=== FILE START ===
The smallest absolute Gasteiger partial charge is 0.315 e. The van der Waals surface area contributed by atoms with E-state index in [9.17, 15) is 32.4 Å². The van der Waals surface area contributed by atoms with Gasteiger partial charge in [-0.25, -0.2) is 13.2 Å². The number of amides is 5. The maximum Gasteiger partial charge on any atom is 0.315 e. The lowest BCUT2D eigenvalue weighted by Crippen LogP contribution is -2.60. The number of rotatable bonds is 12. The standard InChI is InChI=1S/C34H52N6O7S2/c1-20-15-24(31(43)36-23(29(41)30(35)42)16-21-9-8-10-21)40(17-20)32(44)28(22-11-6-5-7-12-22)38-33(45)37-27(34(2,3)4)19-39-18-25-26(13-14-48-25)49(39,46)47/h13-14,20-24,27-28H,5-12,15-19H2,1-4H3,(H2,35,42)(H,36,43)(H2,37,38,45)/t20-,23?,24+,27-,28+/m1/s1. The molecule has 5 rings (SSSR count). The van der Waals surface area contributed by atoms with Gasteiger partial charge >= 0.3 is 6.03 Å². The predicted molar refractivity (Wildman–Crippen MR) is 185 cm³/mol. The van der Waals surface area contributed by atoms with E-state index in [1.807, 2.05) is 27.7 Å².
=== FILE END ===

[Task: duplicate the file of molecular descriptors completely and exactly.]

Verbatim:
The smallest absolute Gasteiger partial charge is 0.315 e. The van der Waals surface area contributed by atoms with E-state index in [9.17, 15) is 32.4 Å². The van der Waals surface area contributed by atoms with Gasteiger partial charge in [-0.25, -0.2) is 13.2 Å². The number of amides is 5. The maximum Gasteiger partial charge on any atom is 0.315 e. The lowest BCUT2D eigenvalue weighted by Crippen LogP contribution is -2.60. The number of rotatable bonds is 12. The standard InChI is InChI=1S/C34H52N6O7S2/c1-20-15-24(31(43)36-23(29(41)30(35)42)16-21-9-8-10-21)40(17-20)32(44)28(22-11-6-5-7-12-22)38-33(45)37-27(34(2,3)4)19-39-18-25-26(13-14-48-25)49(39,46)47/h13-14,20-24,27-28H,5-12,15-19H2,1-4H3,(H2,35,42)(H,36,43)(H2,37,38,45)/t20-,23?,24+,27-,28+/m1/s1. The molecule has 5 rings (SSSR count). The van der Waals surface area contributed by atoms with Gasteiger partial charge >= 0.3 is 6.03 Å². The predicted molar refractivity (Wildman–Crippen MR) is 185 cm³/mol. The van der Waals surface area contributed by atoms with E-state index in [1.807, 2.05) is 27.7 Å².